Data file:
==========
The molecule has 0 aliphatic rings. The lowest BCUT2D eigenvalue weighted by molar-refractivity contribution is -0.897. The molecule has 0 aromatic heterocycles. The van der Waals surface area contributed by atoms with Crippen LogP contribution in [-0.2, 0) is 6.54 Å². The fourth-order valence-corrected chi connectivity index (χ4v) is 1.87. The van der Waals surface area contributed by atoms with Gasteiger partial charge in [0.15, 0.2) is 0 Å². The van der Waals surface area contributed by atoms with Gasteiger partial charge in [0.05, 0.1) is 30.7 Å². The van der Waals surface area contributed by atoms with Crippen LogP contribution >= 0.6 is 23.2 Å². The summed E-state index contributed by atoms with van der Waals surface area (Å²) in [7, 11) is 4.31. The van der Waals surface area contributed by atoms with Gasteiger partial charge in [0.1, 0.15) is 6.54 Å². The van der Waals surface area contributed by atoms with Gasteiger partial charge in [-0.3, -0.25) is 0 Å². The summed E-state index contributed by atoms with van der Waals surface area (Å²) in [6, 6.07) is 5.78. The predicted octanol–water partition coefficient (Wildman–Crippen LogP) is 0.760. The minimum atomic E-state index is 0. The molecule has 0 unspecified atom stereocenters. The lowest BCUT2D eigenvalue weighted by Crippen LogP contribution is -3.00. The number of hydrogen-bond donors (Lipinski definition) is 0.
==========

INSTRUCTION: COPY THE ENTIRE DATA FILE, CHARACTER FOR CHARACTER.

The molecule has 0 aliphatic rings. The lowest BCUT2D eigenvalue weighted by molar-refractivity contribution is -0.897. The molecule has 0 aromatic heterocycles. The van der Waals surface area contributed by atoms with Crippen LogP contribution in [-0.2, 0) is 6.54 Å². The fourth-order valence-corrected chi connectivity index (χ4v) is 1.87. The van der Waals surface area contributed by atoms with Gasteiger partial charge in [0.15, 0.2) is 0 Å². The van der Waals surface area contributed by atoms with Gasteiger partial charge in [0.05, 0.1) is 30.7 Å². The van der Waals surface area contributed by atoms with Crippen LogP contribution >= 0.6 is 23.2 Å². The summed E-state index contributed by atoms with van der Waals surface area (Å²) in [7, 11) is 4.31. The van der Waals surface area contributed by atoms with Gasteiger partial charge in [0.1, 0.15) is 6.54 Å². The van der Waals surface area contributed by atoms with Gasteiger partial charge in [-0.3, -0.25) is 0 Å². The summed E-state index contributed by atoms with van der Waals surface area (Å²) in [6, 6.07) is 5.78. The predicted octanol–water partition coefficient (Wildman–Crippen LogP) is 0.760. The minimum atomic E-state index is 0. The molecule has 0 unspecified atom stereocenters. The lowest BCUT2D eigenvalue weighted by Crippen LogP contribution is -3.00. The number of hydrogen-bond donors (Lipinski definition) is 0.